In the → phase diagram of a → mixture at constant pressure, (such as an → alloy), the → curve that separates the → liquid+solid → phase from the all solid phase. Above the solidus some or all of the mixture will be in a liquid state. See also → liquidus.
From L. solidus, → solid.
Math., Physics: A solution of a certain type of partial differential equation that represents a solitary wave. A soliton is a self-reinforcing wave that maintains its shape while it travels at constant speed. Solitons are caused by a cancellation of nonlinear and dispersive effects in the medium.
From solit(ary) + → -on.
Either of the two points on the → ecliptic at which the apparent → longitude of the → Sun is 90° or 270°. Also the time at which the Sun is at either point. Solstices occur when the Earth's axis is oriented directly toward or away from the Sun, causing the Sun to reach its northernmost and southernmost extremes. → summer solstice, → winter solstice.
M.E., from O.Fr. solstice, from L. solstitium "point at which the sun seems to stand still," from sol, → sun, cognate with Pers. xor, xoršid, hur, as below, + p.p. stem of sistere "to come to a stop, make stand still," akin to Pers. istâdan "to stand," as below.
Xoristân, is composed of two components. The first one xor "sun," variant hur; Mid.Pers. xwar "sun;" Av. hū-, hvar- "sun;" cf. Skt. surya-, Gk. helios, L. sol, cognate with E. sun, as above; PIE base *sawel- "sun." The second component istân "standing," from istâdan "to stand;" Mid.Pers. êstâtan; O.Pers./Av. sta- "to stand, stand still; set;" Av. hištaiti; cf. Skt. sthā- "to stand;" Gk. histemi "put, place, weigh," stasis "a standing still;" L. stare "to stand;" Lith. statau "place;" Goth. standan; PIE base *sta- "to stand."
Fr.: colure de solstice
The great circle of the celestial sphere which passes through the poles of the celestial equator and the solstice points. → equinoctial colure.
Fr.: points solsticiaux
The two points of the ecliptic the most distant from the equator.
Chem.: Capable of being dissolved .
M.E., from M.Fr. soluble, from L.L. solubilis "that may be loosened or dissolved," from stem of L. solvere "loosen, dissolve," → solve.
Chem.: A substance which is dissolved in a solvent to form a solution.
From L. solutus, p.p. of solvere "to loosen, dissolve," → solve.
Luyešt, from luyešte, p.p. of luyeštan, variant of luyidan, → solve.
1) The act of solving a problem, question. The state of being solved.
Verbal noun of → solve.
Any of a class of chemical reactions in which solute and solvent molecules combine.
From solv(ent), → solvent + -ation.
Fr.: 1) résoudre; 2) dissoudre
1) To find an answer or solution to; clear up; explain. related concept:
M.E. solven, from L. solvere "to loosen, dissolve, untie," from PIE *se-lu-, from reflexive pronoun *swe- + base *leu- "to loosen, divide, cut apart;" cf. Gk. lyein "to loosen, release, untie," O.E. -leosan "to lose," leas "loose;" E. lose, loose and Ger. los derive from this root.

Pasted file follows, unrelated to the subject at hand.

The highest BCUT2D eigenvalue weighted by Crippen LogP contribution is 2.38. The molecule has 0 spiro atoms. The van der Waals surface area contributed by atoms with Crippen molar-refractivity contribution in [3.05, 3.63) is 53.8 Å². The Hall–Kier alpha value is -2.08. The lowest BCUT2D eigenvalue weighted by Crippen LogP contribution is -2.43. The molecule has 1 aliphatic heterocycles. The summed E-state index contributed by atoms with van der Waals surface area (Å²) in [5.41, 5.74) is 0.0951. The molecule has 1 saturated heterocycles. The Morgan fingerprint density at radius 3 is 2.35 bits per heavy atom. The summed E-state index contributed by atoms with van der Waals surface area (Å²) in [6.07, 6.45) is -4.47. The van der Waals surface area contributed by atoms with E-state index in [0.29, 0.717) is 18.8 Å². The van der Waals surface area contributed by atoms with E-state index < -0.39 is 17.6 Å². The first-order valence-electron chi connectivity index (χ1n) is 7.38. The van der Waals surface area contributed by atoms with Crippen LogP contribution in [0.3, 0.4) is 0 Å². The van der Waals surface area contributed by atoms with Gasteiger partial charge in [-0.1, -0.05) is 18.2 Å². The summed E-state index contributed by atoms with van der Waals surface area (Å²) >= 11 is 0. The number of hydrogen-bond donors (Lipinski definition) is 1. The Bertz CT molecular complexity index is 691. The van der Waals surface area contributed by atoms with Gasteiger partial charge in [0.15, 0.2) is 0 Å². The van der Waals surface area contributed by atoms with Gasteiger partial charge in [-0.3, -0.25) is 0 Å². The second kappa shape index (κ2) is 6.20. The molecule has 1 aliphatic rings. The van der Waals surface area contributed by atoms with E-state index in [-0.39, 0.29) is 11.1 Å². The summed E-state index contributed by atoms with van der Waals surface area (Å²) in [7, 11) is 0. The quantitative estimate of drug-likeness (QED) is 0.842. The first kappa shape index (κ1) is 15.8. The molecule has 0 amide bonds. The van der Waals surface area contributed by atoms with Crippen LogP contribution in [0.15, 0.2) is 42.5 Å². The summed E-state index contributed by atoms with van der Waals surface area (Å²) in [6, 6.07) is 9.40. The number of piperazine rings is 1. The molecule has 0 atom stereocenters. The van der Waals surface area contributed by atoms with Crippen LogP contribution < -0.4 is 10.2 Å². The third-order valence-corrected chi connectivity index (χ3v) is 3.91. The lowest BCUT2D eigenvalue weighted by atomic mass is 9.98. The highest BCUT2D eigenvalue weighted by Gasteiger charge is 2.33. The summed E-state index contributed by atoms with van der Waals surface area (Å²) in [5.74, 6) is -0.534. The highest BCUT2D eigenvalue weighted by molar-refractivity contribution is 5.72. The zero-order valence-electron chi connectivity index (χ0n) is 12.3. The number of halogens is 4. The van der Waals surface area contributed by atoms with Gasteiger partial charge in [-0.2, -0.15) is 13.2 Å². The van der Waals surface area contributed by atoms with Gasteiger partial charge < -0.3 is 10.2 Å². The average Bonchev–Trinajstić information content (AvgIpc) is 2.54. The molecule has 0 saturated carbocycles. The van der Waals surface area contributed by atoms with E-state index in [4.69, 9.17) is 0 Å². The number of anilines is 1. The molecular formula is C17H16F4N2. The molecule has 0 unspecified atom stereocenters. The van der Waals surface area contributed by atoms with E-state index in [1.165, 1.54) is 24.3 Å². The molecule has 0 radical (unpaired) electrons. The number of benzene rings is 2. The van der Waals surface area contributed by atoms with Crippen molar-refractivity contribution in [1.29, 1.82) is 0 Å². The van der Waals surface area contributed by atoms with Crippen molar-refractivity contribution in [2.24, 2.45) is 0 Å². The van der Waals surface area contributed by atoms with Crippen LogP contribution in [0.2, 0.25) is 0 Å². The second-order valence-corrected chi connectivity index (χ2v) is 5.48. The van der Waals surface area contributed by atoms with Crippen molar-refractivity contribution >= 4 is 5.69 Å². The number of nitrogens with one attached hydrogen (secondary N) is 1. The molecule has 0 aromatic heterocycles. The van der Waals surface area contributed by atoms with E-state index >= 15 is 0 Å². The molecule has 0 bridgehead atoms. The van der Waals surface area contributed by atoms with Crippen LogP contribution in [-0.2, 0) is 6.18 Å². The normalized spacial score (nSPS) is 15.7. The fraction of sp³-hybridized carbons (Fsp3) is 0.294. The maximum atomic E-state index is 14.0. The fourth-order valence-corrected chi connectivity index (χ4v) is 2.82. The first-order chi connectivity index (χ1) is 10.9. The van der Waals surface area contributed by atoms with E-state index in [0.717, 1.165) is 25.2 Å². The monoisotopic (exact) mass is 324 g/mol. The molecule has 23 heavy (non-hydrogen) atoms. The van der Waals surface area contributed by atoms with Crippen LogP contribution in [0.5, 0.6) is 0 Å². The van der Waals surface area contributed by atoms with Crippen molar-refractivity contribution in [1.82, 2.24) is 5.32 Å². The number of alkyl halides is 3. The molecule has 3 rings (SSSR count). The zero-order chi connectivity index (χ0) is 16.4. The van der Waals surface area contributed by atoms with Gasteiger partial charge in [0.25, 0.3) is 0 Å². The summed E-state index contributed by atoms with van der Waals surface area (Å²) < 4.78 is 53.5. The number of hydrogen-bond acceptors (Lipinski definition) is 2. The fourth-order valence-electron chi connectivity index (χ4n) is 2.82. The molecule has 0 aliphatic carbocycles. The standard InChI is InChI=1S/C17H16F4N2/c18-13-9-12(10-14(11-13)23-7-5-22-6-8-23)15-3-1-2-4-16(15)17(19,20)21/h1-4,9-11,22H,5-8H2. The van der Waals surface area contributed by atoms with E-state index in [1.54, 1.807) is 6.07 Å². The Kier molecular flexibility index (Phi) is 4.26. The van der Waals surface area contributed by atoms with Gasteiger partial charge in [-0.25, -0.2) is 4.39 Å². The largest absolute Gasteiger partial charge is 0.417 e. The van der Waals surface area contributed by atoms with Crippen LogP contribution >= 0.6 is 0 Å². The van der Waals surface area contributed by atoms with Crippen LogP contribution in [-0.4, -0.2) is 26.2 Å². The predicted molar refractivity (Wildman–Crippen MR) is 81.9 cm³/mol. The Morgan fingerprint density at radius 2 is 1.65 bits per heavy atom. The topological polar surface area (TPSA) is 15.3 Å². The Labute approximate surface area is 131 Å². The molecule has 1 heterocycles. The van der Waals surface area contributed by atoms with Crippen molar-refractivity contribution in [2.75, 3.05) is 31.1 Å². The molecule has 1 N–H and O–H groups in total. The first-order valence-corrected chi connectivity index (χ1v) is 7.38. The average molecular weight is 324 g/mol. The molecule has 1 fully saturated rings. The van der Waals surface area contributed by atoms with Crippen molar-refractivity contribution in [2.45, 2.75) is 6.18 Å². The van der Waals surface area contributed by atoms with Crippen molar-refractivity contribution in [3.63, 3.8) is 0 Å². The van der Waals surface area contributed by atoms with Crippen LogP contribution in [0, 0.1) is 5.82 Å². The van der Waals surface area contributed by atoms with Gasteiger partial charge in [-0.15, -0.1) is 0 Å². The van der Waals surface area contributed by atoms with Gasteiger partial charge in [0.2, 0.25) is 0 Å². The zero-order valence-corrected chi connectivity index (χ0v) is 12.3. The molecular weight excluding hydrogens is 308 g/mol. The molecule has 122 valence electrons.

Luyidan, infinitive from stem lu(y)-, from lu, variant of Mod.Pers. las "loose," lâ "slit, cut," luš "torn," lok "torn, piece," lâc "open, wide open;" lu, lunoti "to cut, sever, mow, pluck, tear asunder, destroy," lava "cutting, plucking; what is cut; fragment, piece;" Gk. lyein "to loosen, release, untie," as above. PIE *leu- "to loosen, divide, cut apart".
Substance having the power of dissolving other substances in it.
Agent noun of → solve.
Fr.: résolution spatiale
The smallest detail that can be seen in an image. Same as → angular resolution.
vâgošud-e binâb, ~ binâbi
Fr.: résolution spectrale
The capacity of a spectrograph to separate two adjacent spectral lines. The theoretical spectral resolution depends on the grating dispersion, grating position, pixel size, collimator and camera focal length, and the entrance slit-width.
Fr.: point subsolaire
The point of the surface of a celestial body (including the Earth) at which the Sun is directly overhead at a particular time.
Fr.: solstice d'été
The moment in the northern hemisphere when the → Sun attains its highest → declination of 23°26' (or 23°.44) with respect the → equator plane. It happens when the Earth's axis is orientated directly toward the Sun, on 21 or 22 June. During the northern solstice the Sun appears to be directly overhead at noon for places situated at → latitude 23.44 degrees north, known as the → tropic of Cancer. The summer solstice can occur at any moment during the day. Two successive summer solstices are shifted in time by about 6 h. The summer solstice in the northern hemisphere is the → winter solstice in the southern hemisphere.
Fr.: résolution temporelle
The measure of the ability of an observing system to clearly separate events in time. In other words, the shortest time interval that can be determined between two different events.
Fr.: résolution temporelle
Same → temporal resolution.
Fr.: non résolu
Describing an image whose constituent or elementary parts are not resolved. → unresolved source.
Fr.: source non résolue
A source of radiation whose angular size is too small for details of its structure to be revealed.
Fr.: solstice d'hiver
The moment in the northern hemisphere when the → Sun attains its lowest → declination of -23°26' (or -23°.44) with respect the → equator plane. It happens when the Earth's axis is orientated directly away from the Sun, on 21 or 22 December. During the northern winter solstice the Sun appears to be directly overhead at noon for places situated at → latitude 23.44 degrees south, known as the → tropic of Capricorn. The winter solstice can occur at any moment during the day. Two successive winter solstices are shifted in time by about 6 h. The winter solstice in the northern hemisphere is the → summer solstice in the southern hemisphere.